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121 Semantics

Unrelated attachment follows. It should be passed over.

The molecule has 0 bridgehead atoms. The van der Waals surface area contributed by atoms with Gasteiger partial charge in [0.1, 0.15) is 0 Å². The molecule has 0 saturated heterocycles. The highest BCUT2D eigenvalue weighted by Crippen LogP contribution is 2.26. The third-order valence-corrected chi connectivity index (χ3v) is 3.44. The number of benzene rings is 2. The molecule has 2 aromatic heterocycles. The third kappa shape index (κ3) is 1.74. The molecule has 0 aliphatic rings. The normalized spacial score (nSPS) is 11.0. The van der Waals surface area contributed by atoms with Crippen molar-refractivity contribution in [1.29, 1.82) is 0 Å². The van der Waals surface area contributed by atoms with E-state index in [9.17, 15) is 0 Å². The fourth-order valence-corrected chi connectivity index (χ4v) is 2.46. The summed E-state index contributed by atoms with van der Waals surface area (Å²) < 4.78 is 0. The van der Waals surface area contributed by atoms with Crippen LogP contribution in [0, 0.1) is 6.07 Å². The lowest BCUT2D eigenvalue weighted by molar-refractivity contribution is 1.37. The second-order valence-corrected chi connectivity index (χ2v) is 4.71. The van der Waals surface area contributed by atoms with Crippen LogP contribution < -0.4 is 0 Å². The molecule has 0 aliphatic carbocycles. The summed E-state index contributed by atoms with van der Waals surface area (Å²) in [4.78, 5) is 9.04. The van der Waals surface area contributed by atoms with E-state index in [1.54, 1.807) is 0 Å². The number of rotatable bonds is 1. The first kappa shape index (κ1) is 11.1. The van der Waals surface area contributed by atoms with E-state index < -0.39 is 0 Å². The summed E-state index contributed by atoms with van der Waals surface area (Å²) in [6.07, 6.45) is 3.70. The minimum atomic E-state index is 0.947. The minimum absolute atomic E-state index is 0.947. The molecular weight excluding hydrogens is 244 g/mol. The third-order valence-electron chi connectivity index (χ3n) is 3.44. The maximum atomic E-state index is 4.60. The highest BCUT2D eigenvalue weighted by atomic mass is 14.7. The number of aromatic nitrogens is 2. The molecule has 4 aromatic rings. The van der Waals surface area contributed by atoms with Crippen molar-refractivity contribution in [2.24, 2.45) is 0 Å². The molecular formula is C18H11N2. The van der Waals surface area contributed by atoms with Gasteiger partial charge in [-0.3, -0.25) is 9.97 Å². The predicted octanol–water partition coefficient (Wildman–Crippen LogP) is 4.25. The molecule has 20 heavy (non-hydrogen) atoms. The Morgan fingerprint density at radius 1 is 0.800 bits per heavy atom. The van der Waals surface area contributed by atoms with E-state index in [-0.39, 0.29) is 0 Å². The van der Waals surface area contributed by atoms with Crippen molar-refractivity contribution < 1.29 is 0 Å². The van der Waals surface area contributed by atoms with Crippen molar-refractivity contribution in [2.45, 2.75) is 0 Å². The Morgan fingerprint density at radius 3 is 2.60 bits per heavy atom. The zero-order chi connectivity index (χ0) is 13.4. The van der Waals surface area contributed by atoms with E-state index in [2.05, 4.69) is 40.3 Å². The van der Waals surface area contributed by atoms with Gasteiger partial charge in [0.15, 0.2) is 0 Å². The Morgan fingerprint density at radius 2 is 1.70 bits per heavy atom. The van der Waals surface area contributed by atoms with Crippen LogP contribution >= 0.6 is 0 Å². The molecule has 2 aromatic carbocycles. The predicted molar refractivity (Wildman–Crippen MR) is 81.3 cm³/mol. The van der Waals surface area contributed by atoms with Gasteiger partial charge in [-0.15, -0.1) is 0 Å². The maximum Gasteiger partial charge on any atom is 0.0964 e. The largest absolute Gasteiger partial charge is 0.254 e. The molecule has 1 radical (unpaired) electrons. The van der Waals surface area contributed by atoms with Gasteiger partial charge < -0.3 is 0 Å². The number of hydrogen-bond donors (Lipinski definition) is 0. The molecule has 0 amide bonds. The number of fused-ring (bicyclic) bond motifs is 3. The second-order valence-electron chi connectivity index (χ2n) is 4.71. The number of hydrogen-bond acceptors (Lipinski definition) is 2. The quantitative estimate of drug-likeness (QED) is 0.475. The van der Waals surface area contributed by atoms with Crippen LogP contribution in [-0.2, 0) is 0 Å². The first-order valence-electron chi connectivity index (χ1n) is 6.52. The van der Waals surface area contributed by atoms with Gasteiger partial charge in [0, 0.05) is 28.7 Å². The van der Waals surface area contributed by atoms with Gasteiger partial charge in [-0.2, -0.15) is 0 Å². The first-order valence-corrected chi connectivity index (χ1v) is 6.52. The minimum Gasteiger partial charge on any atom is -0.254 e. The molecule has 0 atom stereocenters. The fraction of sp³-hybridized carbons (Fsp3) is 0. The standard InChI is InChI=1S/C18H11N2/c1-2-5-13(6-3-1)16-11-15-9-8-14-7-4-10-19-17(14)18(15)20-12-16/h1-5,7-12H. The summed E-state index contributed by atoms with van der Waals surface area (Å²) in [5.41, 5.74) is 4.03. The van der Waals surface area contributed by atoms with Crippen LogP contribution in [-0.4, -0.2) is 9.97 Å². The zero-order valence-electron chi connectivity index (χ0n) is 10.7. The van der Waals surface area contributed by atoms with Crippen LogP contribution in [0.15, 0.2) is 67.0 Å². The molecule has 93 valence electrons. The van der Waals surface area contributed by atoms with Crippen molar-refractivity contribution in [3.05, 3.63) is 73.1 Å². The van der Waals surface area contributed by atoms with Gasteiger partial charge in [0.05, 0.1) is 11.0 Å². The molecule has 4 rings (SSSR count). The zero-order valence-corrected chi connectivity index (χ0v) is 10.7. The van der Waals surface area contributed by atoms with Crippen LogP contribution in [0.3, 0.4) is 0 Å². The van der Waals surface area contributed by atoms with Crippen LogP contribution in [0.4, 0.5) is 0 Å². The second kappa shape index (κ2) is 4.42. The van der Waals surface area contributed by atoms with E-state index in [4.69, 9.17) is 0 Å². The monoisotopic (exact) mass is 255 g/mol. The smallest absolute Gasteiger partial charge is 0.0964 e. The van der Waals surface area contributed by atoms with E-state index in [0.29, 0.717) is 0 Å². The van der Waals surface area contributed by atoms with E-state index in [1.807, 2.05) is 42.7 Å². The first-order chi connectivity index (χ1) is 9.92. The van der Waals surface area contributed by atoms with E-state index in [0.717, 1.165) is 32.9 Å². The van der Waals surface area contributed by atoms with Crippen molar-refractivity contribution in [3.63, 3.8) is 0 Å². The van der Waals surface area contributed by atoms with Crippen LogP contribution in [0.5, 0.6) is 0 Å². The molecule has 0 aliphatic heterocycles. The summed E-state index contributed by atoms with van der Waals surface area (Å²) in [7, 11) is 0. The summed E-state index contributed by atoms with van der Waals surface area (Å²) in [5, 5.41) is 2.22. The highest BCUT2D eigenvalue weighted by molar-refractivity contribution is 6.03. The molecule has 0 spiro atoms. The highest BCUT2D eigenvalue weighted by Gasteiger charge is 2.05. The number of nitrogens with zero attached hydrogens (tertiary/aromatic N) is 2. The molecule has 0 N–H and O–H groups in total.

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  1Semantics:Meaning relationships between words. How are words stored in the brain?Dictionaries and meanings: Are definitions a good representation of the meaning of a word?If not, is this important, given how one normally uses a dictionary?What about storage?First, ask about the number of words that an individual knows. Then discuss howwords might be stored in the head. Number of words:How are words stored in the speakers' heads?How many words do you know?Webster's Third International Dictionary has 460,000 entries-the higher guesses are 250,000 for college students-more conservative guesses are roughly 50,000Retrieval speed:Is  fleen  a word in English?What about  zimp ?Structure:Let's start off with a question that has a rather obvious answer: Is our mentaldictionary structured the same way a desk dictionary is? Is it alphabetized? To find out thestructure of their mental dictionary, ask them to do a simple word association test:Sample:Word presented:Responses (amongothers):My analyses: (not put on board at first)blackwhite, redantonym; member of same class of objectsabovebelowantonym-relationalkittencat, yarnhyponym, superordinate; associationfruitapple, grapeshyponym, superordinatewarmmilk, cozy, coldassociation; synonym: antonym-gradable(continuum)alivedeadantonym-binary (dichotomy)sofacouch, comfortablesynonymmanwomanantonym-binary (dichotomy)Note that the items are not similar in structure, not what one would find next to theseentries in the dictionary, and thus are stored in terms of associations, rather than in terms of structure. As the lecture continues, the examples the students have used in this wordassociation task will be used to illustrate the topics that I will bring up later. Synonymy .ãDefine it.ãIllustrate it.True synonymy is relatively rare, if not nonexistent. Sometimes words have thesame sense but have different social values (registers), e.g. spit   and expectorate .  2The words sofa  and couch  might be as close as possible to synonyms, although Isuspect for many speakers a regional difference exists.  Antonymy .ãWork off list generated by the word association task.ã warm  and cold  , black   and white , and above  and below. ã antonyms are relatively similar, with the opposition typically limited to aspecific difference in one or perhaps two characteristics.Among the types of antonymy are (1)    binary antonymy . E.g. dead   and alive  arebinary in the sense that the truth value of one excludes the truth value of the other. (2)Another category is gradable antonyms such as the cold   versus hot   continuum. It isobvious that temperatures are gradable. (3) A third kind is relational antonyms, whichcompare the same relationship but from different points of view: above  and below .Categories and members: the    superordinate and the  subordinate .The pair fruit and grapes represents a category and an example of a category. Thisis referred to as  hyponymy . That is, the meaning of one word is included in the meaningof another. That is, to give one example,  fruit is a hyponym of  food  ; for anotherexample, grapes  is the hyponym, while  fruit   is the superordinate term.Note that the relationships include hierarchies within hierarchies, including multiplelevels of associations. The level of generalization at which we function depends upon whatwe are doing. Certainly, in language acquisition, the more basic terms tend to beintroduced before the more specific. On the other hand, there is a level of generality that isappropriate for the occasion. It is striking for someone to use a term that is inappropriatelyspecific or inappropriately general; for example, I am starving. I only had a little food forlunch borders on the too general, while I am starving. I only had a small Macintoshapple and some imported French brie for lunch is too specific. Texts are particularlyinteresting with respect to level shifting.    Polysemy and    homophony .    Polysemy , of course, refers to entries in the dictionary that are stored as variantsof the same word, implying that we are talking about the same word with interrelatedmeanings.    Homophony  refers to different words with coincidentally identicalpronunciations.[distinguish fortuitous homophony from lexicologically interesting polysemy]Use Fred Gwynne’s The King Who Rained  plant  n.  [ < L.  planta , a sprout] 1. a living thing that cannot move voluntarily, hasno sense organs, and synthesizes food from carbon dioxide. 2. a soft-stemmed organismof this kind, as distinguished from a tree or shrub. 3. the machinery, buildings, etc. of afactory, etc. — vt. 1. to put into the ground to grow 2. to set firmly into position. 3. tosettle; establish. 4. [Slang] to place (a person or thing) in such a way as to trick, trap, etc.  Dictionary definitions : The nature of dictionary definitions: sense (denotation),connotation, register (social), collocational status  3Webster’s New World Dictionary of the American Language. Warner BooksPaperback edition. 1983.lurk-extremely hard to define“1. to stay hidden, ready to attack, etc. 2. to move furtively”furtively: “done or acting in a stealthy manner, sneaky”assassinate-specific characteristics“to murder as assassins do”bird-proto-typical nature of the definition[n < OE. bridd  , young bird] any of a class of warm-bloodedvertebrates with feathers and wingsSummary.The structure of the mental lexicon. Words and their meanings.Synonymy.Categories and members: the Superordinate and the subordinate.Polysemy, homophony.The nature of dictionary definitions.sense (denotation), connotation, register (social)  4Possible assignment: True synonyms (again)?Think of three synonyms for the word  jerk ; i.e. three other wordsthat could be substituted for  jerk,  as in  He's being a real jerk about this assignment. (A)Think about the meaning that you assign these words, and defineeach in terms of  sense ,  connotation and    register . In what parts does yourdefinition for one match the others? How are they different? Can theybe substituted or each other in all contexts? (One quick check: can youuse them all if the person you’re talking about is female, i.e. She's being a real jerk aboutthis assignment.)(B)Ask one male, one female, and one older person for other synonyms.On what parts do you agree, and on what parts do you disagree? Do thesedisagreements fall along any particular social lines, such as gender, agegroup, etc.?(C)Are these words true synonyms?Explain why or why not.